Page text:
What comes to mind when I write “Vacation Bible School”?
I asked a few atheist friends and the word “brainwashing” came up more than once. I was hesitant about using that word myself because it’s not like the counselors know they’re feeding fairy tales to the children. They believe the nonsense and they’re just passing it along. They don’t know any better.
I never experienced VBS myself, but after I read this story, I think my friends may have been right…:
Every child participating in this program received a call from God Wednesday as they took part in games, music and crafts all this week at the church’s vacation bible school.
“He told me to fish for people,” 8-year-old Noelle Nunes said, “and tell everyone about him.”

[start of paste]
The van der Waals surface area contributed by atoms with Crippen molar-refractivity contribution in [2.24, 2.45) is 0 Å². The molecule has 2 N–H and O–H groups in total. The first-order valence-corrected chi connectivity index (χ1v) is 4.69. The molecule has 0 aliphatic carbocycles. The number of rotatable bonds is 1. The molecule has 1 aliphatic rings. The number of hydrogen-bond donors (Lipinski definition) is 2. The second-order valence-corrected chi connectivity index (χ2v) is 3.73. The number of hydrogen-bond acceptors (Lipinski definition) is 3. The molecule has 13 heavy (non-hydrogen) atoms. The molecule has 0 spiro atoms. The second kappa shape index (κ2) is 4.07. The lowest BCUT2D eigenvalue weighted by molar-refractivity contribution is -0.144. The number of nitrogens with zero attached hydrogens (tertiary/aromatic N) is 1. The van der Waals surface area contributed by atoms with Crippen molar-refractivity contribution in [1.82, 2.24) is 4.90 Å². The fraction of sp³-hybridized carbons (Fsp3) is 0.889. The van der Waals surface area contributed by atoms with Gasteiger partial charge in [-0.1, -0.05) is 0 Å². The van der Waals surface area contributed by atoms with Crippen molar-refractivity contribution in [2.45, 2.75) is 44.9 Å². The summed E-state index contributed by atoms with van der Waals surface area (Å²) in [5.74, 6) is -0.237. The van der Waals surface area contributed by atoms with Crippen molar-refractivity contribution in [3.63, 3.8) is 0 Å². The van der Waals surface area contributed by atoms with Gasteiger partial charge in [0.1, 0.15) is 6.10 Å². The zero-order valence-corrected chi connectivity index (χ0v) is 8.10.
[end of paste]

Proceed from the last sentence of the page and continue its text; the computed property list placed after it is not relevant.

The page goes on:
“He told me to follow in his footsteps,” 7-year-old Jack Dubois said. “The phone call really surprised me. He didn’t say an awful lot, he just told me to follow him.”
Hey kids, God didn’t call you. The adults lied to you. Go star-69 that number, trace it back to your counselor’s office, and you’ll see what I’m talking about.
(And why is reporter Kendra Leigh Miller writing that as if it actually happened?)
I know the Christian media often likes to demonize Camp Quest, but at least the atheist counselors there don’t sit around plotting ways to lie to the campers.
These VBS counselors knew exactly what they were doing when they made the phone calls (or coordinated them with someone else).
It’s not cute or playful. It’s despicable.
(Thanks to William for the link)